Rising inflation will hit Britain harder than any other major economy during the current energy crisis, the governor of the Bank of England warned.
Andrew Bailey said the UK economy is likely to weaken and be more intense than others as a result of the energy price shock facing all European economies.
The situation was further exacerbated in Britain by the “structural legacy” Covid has left on the labor market as companies struggled with a lack of workers.
“Unfortunately there will be a further rise in inflation in the UK later this year as that is a product of the way the energy price cap interacts with the energy prices we have observed in recent months,” Mr Bailey told a European Central Bank (ECB) conference in Sintra, Portugal, on Wednesday.
“I think the UK economy is probably weakening earlier and a little more than others.”
The governor said in the most recent inflation data he had seen a shift in the causes of high inflation from high prices of goods scarce after Covid-19 to goods and services affected by Russia’s invasion of Ukraine.
To tackle inflation, the Bank of England (BoE) needed the option of raising interest rates by half a point.
“There will be circumstances where we will have to do more. We’re not there yet for the next meeting. We’re still a month away, but that’s on the table. But you shouldn’t assume that’s the only thing on the table – that’s the main point,” added Mr Bailey.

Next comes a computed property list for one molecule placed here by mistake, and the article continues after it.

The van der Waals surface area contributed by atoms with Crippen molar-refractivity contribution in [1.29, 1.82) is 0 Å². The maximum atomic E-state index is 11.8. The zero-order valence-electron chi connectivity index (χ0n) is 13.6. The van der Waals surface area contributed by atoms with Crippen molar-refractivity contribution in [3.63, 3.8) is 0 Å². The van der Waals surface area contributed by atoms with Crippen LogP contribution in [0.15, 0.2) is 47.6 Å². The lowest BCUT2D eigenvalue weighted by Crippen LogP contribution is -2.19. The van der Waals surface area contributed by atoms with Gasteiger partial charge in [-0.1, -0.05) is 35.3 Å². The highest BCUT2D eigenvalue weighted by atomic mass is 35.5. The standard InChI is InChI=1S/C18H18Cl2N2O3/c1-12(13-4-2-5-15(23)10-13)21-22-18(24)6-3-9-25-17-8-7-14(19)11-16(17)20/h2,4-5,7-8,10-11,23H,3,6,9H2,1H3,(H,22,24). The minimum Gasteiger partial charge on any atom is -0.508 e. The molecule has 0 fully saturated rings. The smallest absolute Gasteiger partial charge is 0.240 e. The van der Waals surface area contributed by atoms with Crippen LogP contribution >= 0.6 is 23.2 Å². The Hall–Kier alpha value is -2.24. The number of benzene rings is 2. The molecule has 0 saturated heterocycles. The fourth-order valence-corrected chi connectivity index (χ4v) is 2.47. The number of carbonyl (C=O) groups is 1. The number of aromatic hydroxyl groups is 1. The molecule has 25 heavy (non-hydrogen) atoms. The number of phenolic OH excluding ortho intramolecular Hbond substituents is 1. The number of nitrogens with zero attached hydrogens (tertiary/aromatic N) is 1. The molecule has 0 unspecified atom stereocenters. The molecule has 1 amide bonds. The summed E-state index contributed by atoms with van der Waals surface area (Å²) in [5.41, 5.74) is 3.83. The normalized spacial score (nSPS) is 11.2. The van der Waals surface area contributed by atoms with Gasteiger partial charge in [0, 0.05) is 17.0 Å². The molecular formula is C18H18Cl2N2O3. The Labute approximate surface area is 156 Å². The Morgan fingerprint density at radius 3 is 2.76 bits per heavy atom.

“The most important thing for us is to bring inflation back to target and we will do that.”
The BoE has raised rates five times so far since December.
The governor’s comments came as the head of the ECB said it will gradually fight rising consumer prices with rate hikes in July and September, but will keep its options open to ‘wipe out’ inflation if it rises faster than expected.
Christine Lagarde used strong terms as policymakers pushed for an inflation rate of 8.1% in the 19 countries that use the euro.
With new inflation data on Friday, Ms Lagarde said the bank is using the dual approach to respond to economic uncertainty.
Russia’s war in Ukraine has led to soaring energy and food prices that are higher than in the 1970s and 1980s, and “given its energy dependence, the eurozone is acutely experiencing these shocks,” Ms Lagarde said.
“The magnitude and complexity of these shocks also create uncertainty about how persistent this inflation is likely to be,” she said.
The bank has already announced it will end asset purchases that boosted the economy on Friday, and will follow suit with the first rate hikes in 11 years at its meeting next month.
It will also raise interest rates in September, but leaves the option open for a larger hike than the quarter-point rise in July, in case inflation continues to climb.
The ECB is also trying to avoid further harming economic growth by acting too aggressively, and has “substantially revised our growth forecast for the next two years down,” Ms Lagarde said.
But “clearly there are circumstances where gradualism wouldn’t be appropriate,” she said.
“For example, if we were to see higher inflation that threatens to anchor inflation expectations or see signs of a more permanent loss of economic potential, we would need to move into housing more quickly to eradicate the risk of a self-fulfilling spiral.”